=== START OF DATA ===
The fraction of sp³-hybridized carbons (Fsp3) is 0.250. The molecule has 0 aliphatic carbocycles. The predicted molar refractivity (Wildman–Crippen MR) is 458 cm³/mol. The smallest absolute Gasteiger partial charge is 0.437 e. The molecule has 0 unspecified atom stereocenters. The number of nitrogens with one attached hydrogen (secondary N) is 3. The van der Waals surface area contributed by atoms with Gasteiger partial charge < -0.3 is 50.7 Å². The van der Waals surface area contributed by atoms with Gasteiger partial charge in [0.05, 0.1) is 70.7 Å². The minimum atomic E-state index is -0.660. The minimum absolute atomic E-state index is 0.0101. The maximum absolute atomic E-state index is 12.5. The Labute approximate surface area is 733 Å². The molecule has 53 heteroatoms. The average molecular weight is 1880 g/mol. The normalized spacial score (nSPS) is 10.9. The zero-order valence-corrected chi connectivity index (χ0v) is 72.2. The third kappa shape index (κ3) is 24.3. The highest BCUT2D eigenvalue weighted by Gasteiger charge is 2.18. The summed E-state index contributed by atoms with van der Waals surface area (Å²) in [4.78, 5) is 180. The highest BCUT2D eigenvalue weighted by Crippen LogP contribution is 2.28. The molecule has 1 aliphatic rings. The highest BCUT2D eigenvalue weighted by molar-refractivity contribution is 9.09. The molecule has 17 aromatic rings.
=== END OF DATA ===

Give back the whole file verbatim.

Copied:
The fraction of sp³-hybridized carbons (Fsp3) is 0.250. The molecule has 0 aliphatic carbocycles. The predicted molar refractivity (Wildman–Crippen MR) is 458 cm³/mol. The smallest absolute Gasteiger partial charge is 0.437 e. The molecule has 0 unspecified atom stereocenters. The number of nitrogens with one attached hydrogen (secondary N) is 3. The van der Waals surface area contributed by atoms with Gasteiger partial charge < -0.3 is 50.7 Å². The van der Waals surface area contributed by atoms with Gasteiger partial charge in [0.05, 0.1) is 70.7 Å². The minimum atomic E-state index is -0.660. The minimum absolute atomic E-state index is 0.0101. The maximum absolute atomic E-state index is 12.5. The Labute approximate surface area is 733 Å². The molecule has 53 heteroatoms. The average molecular weight is 1880 g/mol. The normalized spacial score (nSPS) is 10.9. The zero-order valence-corrected chi connectivity index (χ0v) is 72.2. The third kappa shape index (κ3) is 24.3. The highest BCUT2D eigenvalue weighted by Gasteiger charge is 2.18. The summed E-state index contributed by atoms with van der Waals surface area (Å²) in [4.78, 5) is 180. The highest BCUT2D eigenvalue weighted by Crippen LogP contribution is 2.28. The molecule has 1 aliphatic rings. The highest BCUT2D eigenvalue weighted by molar-refractivity contribution is 9.09. The molecule has 17 aromatic rings.